absorbing European films that adroitly capture the growing pains of queer life
are screening at the Museum of the Moving Image as part of the Panorama Europe
Film Festival, running April 4-13.
Feel Like Disco” (April 13, 4:30pm) is a bittersweet German drama about Florian
(Frithjof Gawenda), an overweight teenager who is a disappointment to his
father, Hanno (Heiko Pinkowski), a diving instructor. Florian enjoys the
company of his mother, Monika (Christina Große), because she indulges his
fantasies about performing disco songs by Christian Steiffen (playing himself).
She also changes the channel from his father’s football game to a gay military
romance on TV. However, when Monika suffers a stroke, and ends up in a coma,
father and son must learn to accept things and each other.
“I Feel Like
Disco” offers imaginative flights of
fantasy, as when Hanno gets advice about having a gay son from a TV sex therapist,
or when Florian dreams romantically about his crush, Radu (Robert Alexander
Baer), Hanno’s pupil. While these fanciful episodes are amusing, writer/director
Axel Ranisch excels at depicting the harsher reality. Scenes of Florian
experiencing heartbreak and embarrassment are painful and raw; every gay man
will identify with his tender emotions. And this is what makes “I Feel Like
Disco” so enthralling. There may be considerable
despair, but there is also a sense of hope. And, as the film shows, when set to
the infectious Christian Steiffen song of the title, there is also a sense of
celebration. “I Feel Like Disco” may
be a familiar coming-of-age story, but it still remains cathartic.
film about a mother suffering a stroke is the engrossing Swiss entry, “Rosie”
(April 6, 2:30 pm). The pre-credit sequence introduces Lorenz (Fabian Krüger),
a famous gay writer, via a TV profile celebrating the publication of his latest
book. His mother, Rosie (Sibylle Brunner) is watching the program when she
suffers a stroke. Director Marcel Gisler makes a terrific visual connection
between the fallen mother and Lorenz, seen in close-up on TV.
plot of “Rosie” consists of Lorenz returning home to Switzerland (from Berlin) periodically
to care for his ailing, alcoholic mother. His sister, Sophie (Judith Hoffman)
is unable to have Rosie live with her and her family. Lorenz reluctantly agrees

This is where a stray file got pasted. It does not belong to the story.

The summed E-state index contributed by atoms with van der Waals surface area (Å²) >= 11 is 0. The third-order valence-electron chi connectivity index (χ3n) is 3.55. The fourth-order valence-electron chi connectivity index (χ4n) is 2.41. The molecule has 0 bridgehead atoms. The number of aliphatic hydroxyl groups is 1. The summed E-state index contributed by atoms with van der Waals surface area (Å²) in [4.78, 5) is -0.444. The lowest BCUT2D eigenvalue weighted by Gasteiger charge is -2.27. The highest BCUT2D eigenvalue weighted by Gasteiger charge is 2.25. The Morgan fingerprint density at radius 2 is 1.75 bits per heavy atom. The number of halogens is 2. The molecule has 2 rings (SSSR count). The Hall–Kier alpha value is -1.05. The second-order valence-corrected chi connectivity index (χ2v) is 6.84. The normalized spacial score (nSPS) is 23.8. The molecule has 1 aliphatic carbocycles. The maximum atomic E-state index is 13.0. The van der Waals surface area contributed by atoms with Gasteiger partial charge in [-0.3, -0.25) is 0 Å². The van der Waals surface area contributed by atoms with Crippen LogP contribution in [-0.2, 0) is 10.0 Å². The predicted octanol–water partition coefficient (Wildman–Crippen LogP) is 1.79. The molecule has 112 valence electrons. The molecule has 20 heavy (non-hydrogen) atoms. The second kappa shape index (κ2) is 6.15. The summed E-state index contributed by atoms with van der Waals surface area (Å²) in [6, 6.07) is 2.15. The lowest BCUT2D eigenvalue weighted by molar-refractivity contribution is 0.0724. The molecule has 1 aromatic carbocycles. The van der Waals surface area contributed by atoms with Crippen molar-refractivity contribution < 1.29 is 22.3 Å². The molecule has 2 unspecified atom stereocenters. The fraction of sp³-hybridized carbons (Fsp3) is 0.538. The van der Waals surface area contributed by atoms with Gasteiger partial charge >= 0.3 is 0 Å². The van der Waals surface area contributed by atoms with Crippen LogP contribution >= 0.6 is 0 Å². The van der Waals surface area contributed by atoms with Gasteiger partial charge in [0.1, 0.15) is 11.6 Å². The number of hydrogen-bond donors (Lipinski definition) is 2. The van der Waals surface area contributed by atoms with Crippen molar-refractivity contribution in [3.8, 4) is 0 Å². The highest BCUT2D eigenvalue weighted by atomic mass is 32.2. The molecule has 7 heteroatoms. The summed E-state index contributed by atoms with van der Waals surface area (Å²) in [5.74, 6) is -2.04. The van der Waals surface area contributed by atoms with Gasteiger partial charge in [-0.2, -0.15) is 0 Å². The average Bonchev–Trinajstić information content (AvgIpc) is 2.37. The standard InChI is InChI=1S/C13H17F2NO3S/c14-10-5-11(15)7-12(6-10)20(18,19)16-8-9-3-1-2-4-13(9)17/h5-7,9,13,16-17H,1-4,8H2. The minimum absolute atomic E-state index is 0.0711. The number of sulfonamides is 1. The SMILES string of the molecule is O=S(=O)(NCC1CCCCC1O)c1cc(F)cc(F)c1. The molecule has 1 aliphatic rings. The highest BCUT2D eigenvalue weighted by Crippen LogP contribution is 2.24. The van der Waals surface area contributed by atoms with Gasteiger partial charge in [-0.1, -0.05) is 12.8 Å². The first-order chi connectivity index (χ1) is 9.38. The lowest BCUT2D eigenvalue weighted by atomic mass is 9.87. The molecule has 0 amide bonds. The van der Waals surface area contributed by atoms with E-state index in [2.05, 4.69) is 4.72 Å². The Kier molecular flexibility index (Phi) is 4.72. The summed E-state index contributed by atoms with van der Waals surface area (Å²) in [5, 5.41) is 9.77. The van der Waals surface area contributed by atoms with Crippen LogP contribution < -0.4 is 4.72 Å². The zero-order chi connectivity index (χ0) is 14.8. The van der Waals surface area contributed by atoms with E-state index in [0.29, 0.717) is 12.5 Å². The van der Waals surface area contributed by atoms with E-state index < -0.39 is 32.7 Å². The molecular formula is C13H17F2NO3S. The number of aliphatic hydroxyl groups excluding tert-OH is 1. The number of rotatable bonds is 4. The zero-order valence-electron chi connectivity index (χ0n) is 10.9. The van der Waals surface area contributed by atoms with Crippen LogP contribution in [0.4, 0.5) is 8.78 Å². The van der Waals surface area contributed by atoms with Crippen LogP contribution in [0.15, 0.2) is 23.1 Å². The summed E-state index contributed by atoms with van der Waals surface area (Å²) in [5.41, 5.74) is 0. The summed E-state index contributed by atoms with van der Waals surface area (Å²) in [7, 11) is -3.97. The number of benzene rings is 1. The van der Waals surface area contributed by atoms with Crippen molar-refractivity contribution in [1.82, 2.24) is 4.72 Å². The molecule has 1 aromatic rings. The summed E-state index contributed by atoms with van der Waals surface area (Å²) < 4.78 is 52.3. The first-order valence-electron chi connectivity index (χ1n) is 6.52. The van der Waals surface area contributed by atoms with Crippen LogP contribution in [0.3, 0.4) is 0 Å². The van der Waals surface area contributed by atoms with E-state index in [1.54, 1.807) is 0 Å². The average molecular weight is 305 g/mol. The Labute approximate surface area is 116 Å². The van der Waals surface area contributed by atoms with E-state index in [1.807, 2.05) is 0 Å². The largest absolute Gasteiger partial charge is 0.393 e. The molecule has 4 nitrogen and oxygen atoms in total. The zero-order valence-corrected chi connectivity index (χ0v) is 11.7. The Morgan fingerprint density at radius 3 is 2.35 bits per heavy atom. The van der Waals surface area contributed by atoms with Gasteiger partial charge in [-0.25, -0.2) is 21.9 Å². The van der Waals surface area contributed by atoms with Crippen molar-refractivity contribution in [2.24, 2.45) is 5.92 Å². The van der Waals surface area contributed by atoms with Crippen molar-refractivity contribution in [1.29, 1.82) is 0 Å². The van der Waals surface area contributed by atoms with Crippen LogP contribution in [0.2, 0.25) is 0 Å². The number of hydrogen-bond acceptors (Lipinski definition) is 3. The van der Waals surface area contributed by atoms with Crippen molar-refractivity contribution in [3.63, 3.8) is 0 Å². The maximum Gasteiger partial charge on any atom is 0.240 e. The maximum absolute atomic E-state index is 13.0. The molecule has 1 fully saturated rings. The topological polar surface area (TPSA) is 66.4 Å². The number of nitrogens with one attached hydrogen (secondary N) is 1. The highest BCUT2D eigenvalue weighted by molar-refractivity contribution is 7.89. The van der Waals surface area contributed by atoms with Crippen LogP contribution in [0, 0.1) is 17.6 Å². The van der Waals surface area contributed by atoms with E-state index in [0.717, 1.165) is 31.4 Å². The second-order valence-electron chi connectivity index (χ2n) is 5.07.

to spend a few days every so often, and during his first stay, he meets Mario
(Sebastian Ledesma), an adorable young man who left school to care for his
grandparents who raised him. Lorenz sleeps with Mario one night, but he breaks
things off immediately, because he thinks Mario is only interested in Lorenz’
celebrity as a writer. When Lorenz discovers that Mario has been helping Rosie
out while she is living alone, he increases the friction between them. There is
a hint of Lorenz’s jealousy as Rosie and Mario share a close bond. Gisler provides
another fine visual flourish in a shot of the two gay men spacially isolated
but reflected together in the same car window.
introduces a subplot about Lorenz’s late father—who is seen briefly in dreams
Lorenz has from time to time—that helps Lorenz reconcile his feelings about Mario.
Curiously, this storyline seems to divert from the more pressing issue of
getting 24-hour care for the feisty, independent Rosie. Perhaps if Gisler has
reversed the importance of these two narrative threads, his film might have
been even stronger. That said, “Rosie” is a compelling and satisfying drama.
(April 11, 7:00 pm) from the Czech Republic/Slovakia opens with the wedding
ceremony between the attractive couple, Tereza (Anna Geislerová) and Radim
(Stanislav Majer). But first, Radim’s son Dominik (Matej Zikan) breaks his
glasses and stops at an optometrist shop operated by Jan Benda (Jirí Cerný).
takes it upon himself to attend the wedding, and even photograph the wedding
party on the steps of the church. Next he is showing up at the reception
uninvited. Ye he claims to have been an acquaintance of Radim’s in the past. Radim,
however, cannot place him—or perhaps does not want to. At the party, Jan plays
with the kids, and metes out some justice by hurting a young boy he discovers
bullying a younger girl.
unnerved by the stranger. Her sister says Jan is gay, and probably more
interested in Radim. After Jan ignores Tereza’s request to leave the reception,
and his gift—an urn with his name on it—is “opened,” Radim takes Jan away. But
like a horror film villain, he comes back with a vengeance. The next morning Jan
tells Tereza a long story about her new husband’s ignoble past with his late
lover. His speech prompts Tereza to question Radim about exactly what happened
all those years ago. Other very uncomfortable episodes soon follow.
Jan Hrebejk builds the film’s tension whenever Jan is on screen, and if he
manipulates things a bit for emotional effect, particular in a sequence involving
Jan and Dominik near the film’s end, he can be forgiven. “Honeymoon” makes some
critical points about truth and trust in relationships that truly resonate.
This wedding may or may not last, but it is one not soon forgotten.